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Given the permutation: $$\sigma:= \left( \begin{matrix} 1 & 2 & 3 & 4 & 5 & 6 & 7 & 8 & 9 & 10 & 11 & 12 & 13 & 14\\ 10 & 13 & 6 & 1 & 14 & 2 & 11 & 12 & 4 & 7 & 9 & 5 & 3 & 8 \end{matrix} \right)\in S_{14} $$

1) Determine the period of $\alpha:=\sigma^{27797848}$
2) Determine and motivate if $\beta:=(273)$ is or not in the subgroup of $S_{14}$ generated by $\alpha$ and the 3-cycle $(123)$

I can do 1:
$\sigma=(1\;10\;7\;11\;9\;4)(2\;13\;3\;6)(5\;14\;8\;12)$
period of $\sigma$ is $lcm(6,4)=12$
so $27797848=4\;(mod\;12)$
so $\alpha=\sigma^4=(1\;9\;7)(10\;4\;11)$
and period of $\alpha$ is $lcm(3,3)=3$

Now for 2:
My first question is: if the order of a subgroup generated by one permutation is equal to the period of the permutation, what about a subgroup generated by two permutations? Is it the $lcm$ of the periods?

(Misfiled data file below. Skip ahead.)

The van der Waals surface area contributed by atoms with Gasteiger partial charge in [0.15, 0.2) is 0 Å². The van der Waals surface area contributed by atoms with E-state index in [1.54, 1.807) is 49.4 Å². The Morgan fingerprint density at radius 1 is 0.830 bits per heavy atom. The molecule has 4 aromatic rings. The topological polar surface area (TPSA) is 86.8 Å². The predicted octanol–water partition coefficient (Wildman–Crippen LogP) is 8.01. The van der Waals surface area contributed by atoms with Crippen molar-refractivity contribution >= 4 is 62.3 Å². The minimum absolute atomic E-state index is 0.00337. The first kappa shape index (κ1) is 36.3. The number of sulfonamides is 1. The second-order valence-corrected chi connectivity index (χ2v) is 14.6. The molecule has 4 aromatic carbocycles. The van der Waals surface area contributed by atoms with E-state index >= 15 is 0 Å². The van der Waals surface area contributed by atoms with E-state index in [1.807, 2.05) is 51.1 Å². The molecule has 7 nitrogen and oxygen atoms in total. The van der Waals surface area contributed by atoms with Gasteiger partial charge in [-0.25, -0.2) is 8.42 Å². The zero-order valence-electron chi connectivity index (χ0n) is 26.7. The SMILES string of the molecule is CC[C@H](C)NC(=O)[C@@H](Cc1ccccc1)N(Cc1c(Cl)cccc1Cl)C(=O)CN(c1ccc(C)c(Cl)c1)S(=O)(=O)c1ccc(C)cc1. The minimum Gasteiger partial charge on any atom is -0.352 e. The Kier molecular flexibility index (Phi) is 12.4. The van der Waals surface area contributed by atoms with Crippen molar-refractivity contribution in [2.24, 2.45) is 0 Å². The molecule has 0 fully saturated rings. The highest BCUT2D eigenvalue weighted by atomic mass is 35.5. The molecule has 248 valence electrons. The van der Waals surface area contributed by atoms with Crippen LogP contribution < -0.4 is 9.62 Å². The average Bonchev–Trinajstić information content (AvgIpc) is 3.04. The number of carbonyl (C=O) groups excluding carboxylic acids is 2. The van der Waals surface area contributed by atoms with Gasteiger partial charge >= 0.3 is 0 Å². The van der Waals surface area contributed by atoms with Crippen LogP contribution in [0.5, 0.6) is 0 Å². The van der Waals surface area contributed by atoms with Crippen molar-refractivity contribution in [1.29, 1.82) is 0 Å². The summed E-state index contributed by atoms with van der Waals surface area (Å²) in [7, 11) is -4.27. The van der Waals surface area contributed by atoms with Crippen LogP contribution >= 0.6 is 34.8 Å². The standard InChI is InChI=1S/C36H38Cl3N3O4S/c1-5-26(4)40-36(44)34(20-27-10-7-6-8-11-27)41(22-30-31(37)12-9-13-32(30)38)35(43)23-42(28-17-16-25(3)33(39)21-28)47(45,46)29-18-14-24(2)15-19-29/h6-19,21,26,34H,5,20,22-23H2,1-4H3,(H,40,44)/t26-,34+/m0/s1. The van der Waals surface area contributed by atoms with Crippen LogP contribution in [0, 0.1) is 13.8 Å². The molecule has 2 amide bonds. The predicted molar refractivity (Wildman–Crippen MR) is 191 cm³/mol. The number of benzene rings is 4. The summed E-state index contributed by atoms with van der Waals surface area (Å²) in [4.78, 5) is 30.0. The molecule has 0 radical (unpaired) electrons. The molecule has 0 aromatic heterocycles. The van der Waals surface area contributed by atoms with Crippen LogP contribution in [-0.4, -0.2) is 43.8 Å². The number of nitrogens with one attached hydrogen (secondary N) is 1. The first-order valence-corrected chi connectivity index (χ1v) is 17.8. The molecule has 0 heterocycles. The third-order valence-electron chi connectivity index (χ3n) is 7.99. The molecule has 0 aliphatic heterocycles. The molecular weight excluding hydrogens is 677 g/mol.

Second: the two permutations haven't disjoint orbits so the product is not commutative. I guess I'll quite some elements in the subgroup so I can't calculate it to check if $(2\;7\;3)$ is in it.
Third: Can I deduce if $(2\;7\;3)$ is in it?

I'll appreciate any hint or suggestion or answer. Thank you.

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1 Answer 1

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Let $\gamma = (1 2 3)$. Then $\gamma^2 = (2 1 3)$. We have $\alpha^{-1}(1) = 7, \alpha^{-1}(2) = 2, \alpha^{-1}(3) = 3$, so $\alpha^{-1}\gamma^2\alpha = (2 7 3) = \beta$.

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    $\begingroup$ Could you please explain what you did? $\endgroup$
    – enrico
    Feb 15, 2017 at 13:26

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